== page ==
The Massachusetts Teacher, Volume 20

Couverture
Mass. Teachers' Association, 1858
 

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Page 245 - A man he was to all the country dear, And passing rich with forty pounds a year ; Remote from towns he ran his godly race, Nor e'er had changed, nor wished to change, his place...
Page 245 - Near yonder copse, where once the garden smiled, And still where many a garden flower grows wild; There, where a few torn shrubs the place disclose, The village preacher's modest mansion rose. A man he was to all the country dear, And passing rich with forty pounds a year...
Page 385 - Learning without thought is labour lost; thought without learning is perilous.' CHAP. XVI. The Master said, The study of strange doctrines is injurious indeed!' CHAP. XVII. The Master said, 'Yu, shall I teach you what knowledge is? When you know a thing, to hold that you know it; and when you do not know a thing, to allow that you do not know it;— this is knowledge.
Page 240 - ... bad boys in the books ; but it happened otherwise with this Jim, strangely enough. He ate that jam, and said it was bully, in his sinful, vulgar way; and he put in the tar, and said that was bully also, and laughed, and observed " that the old woman would get up and snort...
Page 377 - ... their country, humanity and universal benevolence, sobriety, industry, and frugality, chastity, moderation, and temperance, and those other virtues, which are the ornament of human society, and the basis upon which...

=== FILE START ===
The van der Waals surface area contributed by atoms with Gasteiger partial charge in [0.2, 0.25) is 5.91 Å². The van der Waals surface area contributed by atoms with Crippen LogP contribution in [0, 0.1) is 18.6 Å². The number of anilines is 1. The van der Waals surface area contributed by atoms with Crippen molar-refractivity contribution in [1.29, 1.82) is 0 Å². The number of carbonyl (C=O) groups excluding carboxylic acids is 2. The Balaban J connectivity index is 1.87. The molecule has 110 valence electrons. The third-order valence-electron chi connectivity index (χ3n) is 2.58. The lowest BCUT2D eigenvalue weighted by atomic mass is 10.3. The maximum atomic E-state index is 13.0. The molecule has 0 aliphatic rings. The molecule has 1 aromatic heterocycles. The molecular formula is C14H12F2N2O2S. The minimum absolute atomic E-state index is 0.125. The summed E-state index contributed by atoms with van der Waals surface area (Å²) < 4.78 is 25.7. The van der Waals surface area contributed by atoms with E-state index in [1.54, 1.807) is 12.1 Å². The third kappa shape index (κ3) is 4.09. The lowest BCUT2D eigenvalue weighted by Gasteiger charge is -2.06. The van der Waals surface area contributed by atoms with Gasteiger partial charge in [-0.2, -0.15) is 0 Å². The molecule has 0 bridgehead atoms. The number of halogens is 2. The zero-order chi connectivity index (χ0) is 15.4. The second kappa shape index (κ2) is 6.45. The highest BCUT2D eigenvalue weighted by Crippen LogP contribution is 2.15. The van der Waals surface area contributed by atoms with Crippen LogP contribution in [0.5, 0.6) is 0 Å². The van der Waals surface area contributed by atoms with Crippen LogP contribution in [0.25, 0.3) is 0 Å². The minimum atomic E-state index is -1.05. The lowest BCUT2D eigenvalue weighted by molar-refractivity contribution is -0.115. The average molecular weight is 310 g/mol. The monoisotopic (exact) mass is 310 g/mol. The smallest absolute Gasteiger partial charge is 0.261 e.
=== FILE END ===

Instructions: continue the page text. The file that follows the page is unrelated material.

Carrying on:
Page 351 - Fathers' voyage, they and their standard of perfection are rightly judged when we figure to ourselves Shakspeare or Virgil, — souls in whom sweetness and light, and all that in human nature is most humane, were eminent, — accompanying them on their voyage, and think what intolerable company...
Page 372 - This done thus, let the child, by and by, both construe and parse it over again ; so that it may appear, that the child doubteth in nothing that his master taught him before.
Page 308 - Glanced on the ground: with labour I must earn My bread; what harm? Idleness had been worse; My labour will sustain me ; and lest cold Or heat should injure us, his timely care Hath unbesought provided, and his hands Clothed us unworthy, pitying while he judged; How much more, if we pray him, will his ear Be open, and his heart to pity...
Page 327 - You did," said the Mock Turtle. "Hold your tongue!" added the Gryphon, before Alice could speak again. The Mock Turtle went on. "We had the best of educations — in fact, we went to school every day " "I've been to a day-school, too," said Alice. "You needn't be so proud as all that." "With extras?" asked the Mock Turtle, a little anxiously. "Yes," said Alice: "we learned French and music.
Page 204 - Bullingdon and hunting that there was no great opportunity to judge. But for my part I have always thought that their both getting their degree at last with flying colours, after three weeks of a famous coach for fast men, four nights without going to bed, and an incredible consumption of wet towels, strong cigars, and brandy-and-water, was one of the most astonishing feats of mental gymnastics I ever heard of.

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